In the face of charges of latent homosexuality in both Gray and FitzGerald, there is another rather curious parallel in their lives – at one stage both formed strong bonds with women friends which might have led to marriage: Gray with Henrietta Jane Speed (later to marry a French nobleman); FitzGerald with Elizabeth Charlesworth (later to marry Edward Byles Cowell).(6a) Of course, FitzGerald did marry Lucy Barton, a disastrous and short–lived marriage for which there is certainly no parallel in Gray’s life!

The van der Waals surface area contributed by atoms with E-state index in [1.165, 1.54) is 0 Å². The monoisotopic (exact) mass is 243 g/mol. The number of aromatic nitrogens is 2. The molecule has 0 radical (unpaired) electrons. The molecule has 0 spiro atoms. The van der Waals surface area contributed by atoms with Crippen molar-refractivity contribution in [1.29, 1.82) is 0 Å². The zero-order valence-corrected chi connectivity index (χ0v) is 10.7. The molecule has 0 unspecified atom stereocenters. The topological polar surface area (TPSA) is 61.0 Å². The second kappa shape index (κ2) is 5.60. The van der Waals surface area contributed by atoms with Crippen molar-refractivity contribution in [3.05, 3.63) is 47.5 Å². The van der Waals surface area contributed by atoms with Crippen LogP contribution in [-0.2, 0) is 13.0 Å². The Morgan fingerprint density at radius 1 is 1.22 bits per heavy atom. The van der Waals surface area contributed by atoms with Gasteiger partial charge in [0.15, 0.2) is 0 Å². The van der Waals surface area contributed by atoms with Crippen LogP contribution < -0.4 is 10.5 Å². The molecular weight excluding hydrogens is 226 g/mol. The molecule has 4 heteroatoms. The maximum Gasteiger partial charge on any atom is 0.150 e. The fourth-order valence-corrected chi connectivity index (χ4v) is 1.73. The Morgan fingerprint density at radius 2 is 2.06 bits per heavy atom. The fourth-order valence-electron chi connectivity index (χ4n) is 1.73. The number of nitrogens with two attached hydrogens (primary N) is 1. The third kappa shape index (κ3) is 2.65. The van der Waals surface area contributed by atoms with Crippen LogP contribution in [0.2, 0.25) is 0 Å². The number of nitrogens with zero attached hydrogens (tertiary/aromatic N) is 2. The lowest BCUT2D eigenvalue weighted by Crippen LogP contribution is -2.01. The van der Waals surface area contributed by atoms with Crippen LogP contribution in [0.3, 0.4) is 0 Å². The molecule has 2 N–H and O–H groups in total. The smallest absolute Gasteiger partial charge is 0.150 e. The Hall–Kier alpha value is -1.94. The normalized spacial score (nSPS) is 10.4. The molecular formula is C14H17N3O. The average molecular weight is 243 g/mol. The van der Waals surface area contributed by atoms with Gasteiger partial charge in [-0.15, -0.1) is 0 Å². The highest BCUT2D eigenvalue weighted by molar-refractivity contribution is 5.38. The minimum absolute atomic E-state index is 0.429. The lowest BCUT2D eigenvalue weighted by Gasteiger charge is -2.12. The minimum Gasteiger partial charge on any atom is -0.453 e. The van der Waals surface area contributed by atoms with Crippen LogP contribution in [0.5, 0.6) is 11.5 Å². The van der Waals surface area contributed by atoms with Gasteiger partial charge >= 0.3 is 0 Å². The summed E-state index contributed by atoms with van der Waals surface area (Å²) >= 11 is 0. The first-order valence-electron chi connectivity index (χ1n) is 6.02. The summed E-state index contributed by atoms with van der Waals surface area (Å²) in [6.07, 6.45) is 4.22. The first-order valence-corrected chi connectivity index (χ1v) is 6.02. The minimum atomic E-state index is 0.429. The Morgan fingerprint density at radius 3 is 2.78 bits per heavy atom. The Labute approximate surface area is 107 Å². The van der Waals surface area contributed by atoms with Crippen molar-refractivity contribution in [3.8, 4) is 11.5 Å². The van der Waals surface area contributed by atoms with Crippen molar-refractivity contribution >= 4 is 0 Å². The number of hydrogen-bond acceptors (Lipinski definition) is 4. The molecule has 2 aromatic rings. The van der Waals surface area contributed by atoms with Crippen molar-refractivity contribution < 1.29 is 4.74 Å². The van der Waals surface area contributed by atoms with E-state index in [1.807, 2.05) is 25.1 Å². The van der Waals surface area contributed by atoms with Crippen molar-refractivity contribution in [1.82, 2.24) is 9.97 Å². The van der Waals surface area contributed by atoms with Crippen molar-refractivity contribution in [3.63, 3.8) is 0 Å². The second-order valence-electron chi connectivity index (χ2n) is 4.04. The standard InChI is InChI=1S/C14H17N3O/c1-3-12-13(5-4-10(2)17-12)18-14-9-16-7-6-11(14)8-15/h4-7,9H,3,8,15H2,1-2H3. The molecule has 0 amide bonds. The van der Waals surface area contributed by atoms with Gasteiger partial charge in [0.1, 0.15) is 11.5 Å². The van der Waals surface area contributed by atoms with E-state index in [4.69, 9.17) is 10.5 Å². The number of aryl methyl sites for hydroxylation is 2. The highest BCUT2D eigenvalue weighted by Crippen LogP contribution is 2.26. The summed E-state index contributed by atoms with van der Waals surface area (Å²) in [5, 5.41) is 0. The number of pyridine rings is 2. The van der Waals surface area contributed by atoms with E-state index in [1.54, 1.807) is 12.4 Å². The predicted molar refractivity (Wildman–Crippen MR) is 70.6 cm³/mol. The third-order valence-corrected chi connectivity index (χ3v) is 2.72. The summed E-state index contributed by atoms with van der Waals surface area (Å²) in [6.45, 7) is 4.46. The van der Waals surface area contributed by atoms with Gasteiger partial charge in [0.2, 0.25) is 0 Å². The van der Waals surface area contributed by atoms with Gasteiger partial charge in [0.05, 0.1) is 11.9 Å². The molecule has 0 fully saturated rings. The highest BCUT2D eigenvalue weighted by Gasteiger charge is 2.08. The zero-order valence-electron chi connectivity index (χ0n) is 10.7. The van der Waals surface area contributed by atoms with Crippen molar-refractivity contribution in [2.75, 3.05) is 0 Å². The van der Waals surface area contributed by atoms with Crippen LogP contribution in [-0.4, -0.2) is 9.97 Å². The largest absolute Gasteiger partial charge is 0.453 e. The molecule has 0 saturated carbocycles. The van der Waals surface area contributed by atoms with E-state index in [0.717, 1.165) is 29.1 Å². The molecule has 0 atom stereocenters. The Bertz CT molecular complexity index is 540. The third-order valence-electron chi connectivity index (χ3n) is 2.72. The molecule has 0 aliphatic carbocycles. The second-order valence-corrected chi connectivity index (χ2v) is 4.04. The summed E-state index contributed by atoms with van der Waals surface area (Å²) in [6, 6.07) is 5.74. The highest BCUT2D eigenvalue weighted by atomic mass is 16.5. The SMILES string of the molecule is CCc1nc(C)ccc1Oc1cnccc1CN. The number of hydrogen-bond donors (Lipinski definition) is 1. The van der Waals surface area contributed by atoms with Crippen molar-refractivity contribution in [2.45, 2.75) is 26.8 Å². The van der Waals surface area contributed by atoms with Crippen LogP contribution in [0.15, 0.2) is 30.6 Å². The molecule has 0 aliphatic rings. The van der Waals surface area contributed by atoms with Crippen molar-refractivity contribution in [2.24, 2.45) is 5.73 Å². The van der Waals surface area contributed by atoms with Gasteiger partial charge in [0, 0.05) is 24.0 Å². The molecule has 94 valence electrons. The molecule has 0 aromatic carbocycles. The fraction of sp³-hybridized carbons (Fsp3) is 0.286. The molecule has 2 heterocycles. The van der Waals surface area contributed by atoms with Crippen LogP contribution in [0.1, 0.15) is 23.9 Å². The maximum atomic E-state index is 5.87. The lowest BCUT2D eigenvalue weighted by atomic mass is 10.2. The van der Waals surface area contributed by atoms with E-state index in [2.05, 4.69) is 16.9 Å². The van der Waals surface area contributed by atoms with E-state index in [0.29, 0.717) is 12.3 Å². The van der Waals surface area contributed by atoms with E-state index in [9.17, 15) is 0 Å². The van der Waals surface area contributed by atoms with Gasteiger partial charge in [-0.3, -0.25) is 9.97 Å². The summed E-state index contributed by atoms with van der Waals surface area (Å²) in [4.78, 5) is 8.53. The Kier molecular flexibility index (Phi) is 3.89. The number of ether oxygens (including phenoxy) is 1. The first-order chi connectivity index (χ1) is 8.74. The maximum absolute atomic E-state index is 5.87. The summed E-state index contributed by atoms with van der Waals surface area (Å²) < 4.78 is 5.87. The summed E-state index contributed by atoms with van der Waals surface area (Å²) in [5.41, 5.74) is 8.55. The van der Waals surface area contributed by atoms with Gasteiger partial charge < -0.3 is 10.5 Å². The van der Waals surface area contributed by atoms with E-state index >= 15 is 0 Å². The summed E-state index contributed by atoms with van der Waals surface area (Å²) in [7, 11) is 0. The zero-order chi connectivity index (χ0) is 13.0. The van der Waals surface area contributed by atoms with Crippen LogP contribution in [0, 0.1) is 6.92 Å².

It is a curious fact that both Gray and FitzGerald were destined to become famous effectively for only one of their works, the early editions of which did not bear the author’s name. The title pages of the third edition of the Elegy and the first edition of the Rubaiyat are shown in Fig.1 & Fig.2 respectively – note the symbols of Death in the black bands across the former! (The central symbol is an hour–glass.) Related to this self–imposed anonymity is the curious fact that neither Gray nor FitzGerald actively sought literary fame, and indeed it has been said of both that they shunned it; still less did either seek monetary reward for their labours. Both were modest about their achievements; and both were rather bemused by literary recognition when it came. Gray never thought that his Elegy would cause a stir. In a letter to Thomas Wharton dated December 18th 1750, Gray said that his poem was really only ever intended to be read by a few friends, and that such “superlative Things” were being said about it that he was quite embarrassed to repeat them (Corr.1.335.) Likewise, FitzGerald was bemused when his Rubaiyat stirred up what he called “a little Craze” in America (letter to Bernard Quaritch dated August 24th 1872 – III.371.) “I believe it is the strong–minded American Ladies who have chiefly taken it up,” he wrote in a letter to Mrs Tennyson in December 1872, but added, “they will soon have something wickeder to digest, I dare say.” (III.389) When, in May 1883, just over a month before his death, he sent his executor William Aldis Wright a box containing all his manuscripts and papers, he wrote in a covering letter: “I do not suppose it likely that any of my works should be reprinted after my death.” (IV.578.) One wonders what FitzGerald would have made of the “Omar Cult” which developed some twenty years after his death!